The men—creatures—vanished, and her feet thudded to the floor. For a moment all she could do was shudder and weep. Hastily she repaired the damage to her dress, but the scratches from long fingernails remained on her neck and chest. Clothing could be mended easily in Tel’aran’rhiod, but whatever happened to a human . . . Her knees shook so badly that it was all she could do to stay upright.

She half-expected Egwene to comfort her, and for once she would have accepted it gladly. But the other woman only said, “There are worse things here, but nightmares are bad enough. I made these, and unmade them, but even I have trouble with those I just find. And I did not try to hold them, Nynaeve. If you knew how to unmake them, you could have.”

Nynaeve tossed her head angrily, refusing to scrub the tears from her cheeks. “I could have dreamed myself away. To Sheriam’s study, or back to my bed.” She did not sound sulky. Of course she did not.

“If you had not been too scared spitless to think of it,” Egwene said dryly. “Oh, take that sullen look off your face. It looks silly on you.”

Egwene said thoughtfully. “You never did listen to the lectures as you should. It is a triptych.”

Nynaeve stared indignantly at Egwene’s back as she left. You search in here, indeed! Egwene had no right to give her orders. She ought to march right after her and tell her so in no uncertain terms. Then why are you standing here like a lump? she asked herself angrily. Searching the papers was a good idea, and she might as well do so in here as out there. In fact, the Amyrlin’s desk was more likely to hold something important. Grumbling to herself about what she would do to set Egwene straight, she stalked to the thickly carved table, kicking her skirts with every step.

The third box did hold documents. The stick vanished, and she gingerly lifted out the top sheet of parchment. Formally signed “Joline Aes Sedai,” it was a humble request to serve a set of penances that made Nynaeve wince just scanning them rapidly.

“Don’t be a goose,” Nynaeve scoffed. … “You’re imagining things. You must be.”

“I had a parchment in my hands, Nynaeve, …

Nynaeve’s stomach tried to flutter up into her chest. “But how? …

“Try, Nynaeve. Try very hard.”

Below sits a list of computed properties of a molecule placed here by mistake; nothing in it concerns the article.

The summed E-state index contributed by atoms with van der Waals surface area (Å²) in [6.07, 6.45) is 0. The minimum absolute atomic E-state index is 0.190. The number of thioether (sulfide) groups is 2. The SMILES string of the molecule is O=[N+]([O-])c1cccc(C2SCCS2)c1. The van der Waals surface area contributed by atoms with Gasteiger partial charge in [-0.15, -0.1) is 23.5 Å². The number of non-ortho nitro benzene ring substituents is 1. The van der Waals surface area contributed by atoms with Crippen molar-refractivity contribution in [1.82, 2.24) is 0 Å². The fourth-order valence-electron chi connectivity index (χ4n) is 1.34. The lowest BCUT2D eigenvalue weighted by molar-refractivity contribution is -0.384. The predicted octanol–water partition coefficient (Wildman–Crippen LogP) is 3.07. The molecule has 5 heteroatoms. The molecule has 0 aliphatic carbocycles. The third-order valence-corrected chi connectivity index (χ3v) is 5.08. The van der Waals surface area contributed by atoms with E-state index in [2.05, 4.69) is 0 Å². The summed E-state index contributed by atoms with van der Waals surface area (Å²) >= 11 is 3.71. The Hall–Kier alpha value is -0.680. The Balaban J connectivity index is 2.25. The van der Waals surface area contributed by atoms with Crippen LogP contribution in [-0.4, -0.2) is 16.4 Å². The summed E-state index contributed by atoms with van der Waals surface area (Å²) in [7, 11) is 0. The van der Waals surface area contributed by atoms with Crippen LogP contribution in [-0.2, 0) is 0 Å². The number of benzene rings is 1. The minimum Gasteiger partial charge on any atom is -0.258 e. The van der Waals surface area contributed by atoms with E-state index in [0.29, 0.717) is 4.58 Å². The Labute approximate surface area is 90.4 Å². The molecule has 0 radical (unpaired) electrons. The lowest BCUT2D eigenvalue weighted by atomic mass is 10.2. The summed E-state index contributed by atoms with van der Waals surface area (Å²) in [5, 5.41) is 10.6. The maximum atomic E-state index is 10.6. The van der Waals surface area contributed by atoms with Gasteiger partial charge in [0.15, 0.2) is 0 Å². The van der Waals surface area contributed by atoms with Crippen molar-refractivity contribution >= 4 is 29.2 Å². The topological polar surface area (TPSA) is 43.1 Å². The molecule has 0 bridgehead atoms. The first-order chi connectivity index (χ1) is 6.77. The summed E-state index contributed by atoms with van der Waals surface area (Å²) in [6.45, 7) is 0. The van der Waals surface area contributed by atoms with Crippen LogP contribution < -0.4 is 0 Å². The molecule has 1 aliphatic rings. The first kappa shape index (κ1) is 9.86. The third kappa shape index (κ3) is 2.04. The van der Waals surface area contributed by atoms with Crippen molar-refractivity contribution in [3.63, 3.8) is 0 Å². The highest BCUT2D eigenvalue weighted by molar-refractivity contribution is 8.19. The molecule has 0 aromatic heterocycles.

“I am, Egwene, but it will not come. I am trying.”

What she was doing hit Nynaeve like a sudden hammer between the eyes. Excusing herself. To Egwene, a girl whose bottom she had switched for throwing a tantrum not more than two years ago. And a moment earlier she had been proud as a hen with a new egg because Egwene was pleased with her. She remembered quite clearly the day when the balance between them had shifted, when they ceased being the Wisdom and the girl who fetched when the Wisdom said fetch, becoming instead just two women far from home. It seemed that balance had shifted further, and she did not like it. She was going to have to do something to move it back where it belonged.

The lie. She had deliberately lied to Egwene for the first time ever today. That was why her moral authority had vanished, why she was floundering around, unable to assert herself properly. [Nyneave then confesses about a lie.] Taking a deep breath, she tried for a tone of righteous firmness, but it was difficult when you had just confessed to having been an utter fool. What came out sounded much more tentative than she liked. “If you tell the Wise Ones about this—especially that Melaine—I’ll box your ears.”

Something in that should have sparked Egwene’s ire. It seemed odd to want to start a row—usually their quarrels were over Egwene refusing to see reason, and they seldom ended pleasantly, since the girl had formed the habit of continuing to refuse—but that was certainly better than this. Yet Egwene only smiled at her. An amused smile. A condescending amused smile.

“I more than suspected as much, Nynaeve. … You’ve always tried to put the best face on things. If you fell head first into a pigsty, you’d try to convince everybody you did it on purpose. Now, what we have to decide—”

“I do no such thing,” Nynaeve spluttered.

“You certainly do. Facts are facts. You might as well stop whining about it and help me decide—”

Whining! This was not going at all the way she wanted.

And you lie to yourself. Do you remember what you made me drink the last time I lied to you?” Suddenly a cup was in her hand, full of viscous sickly green liquid; it looked as if it had been scooped from a scummy stagnant pond. “The only time I ever lied to you. The memory of that taste was an effective discouragement. If you cannot tell the truth even to yourself . . . [ellipsis in original]”

“I am not a fool,” Nynaeve said stiffly, and felt a slow burn when Egwene quirked that eyebrow at her again. …

“I know you are not,” Egwene said. “Unless you let your temper get the better of you. You need to hold your temper and keep your wits about you …

… She struggled to take the defensive note out of her voice. Light, I confessed everything, made a fool of myself, and it’s only made things worse! “I will keep trying.”

… Do not go rushing off like a bear in spring …

“I am not a fool, Egwene,” Nynaeve said carefully. It was frustrating having to hold her temper, but if all Egwene would do was ignore it or scold her, there was nothing to be gained beyond looking a bigger ninny-head than she did already.

I think, before, I read stuff (like berating, harsh punishments, calling people fools, being prideful and trying to gain the social power/upper hand with others) as more unrealistic and more part of the fantasy setting than I do now.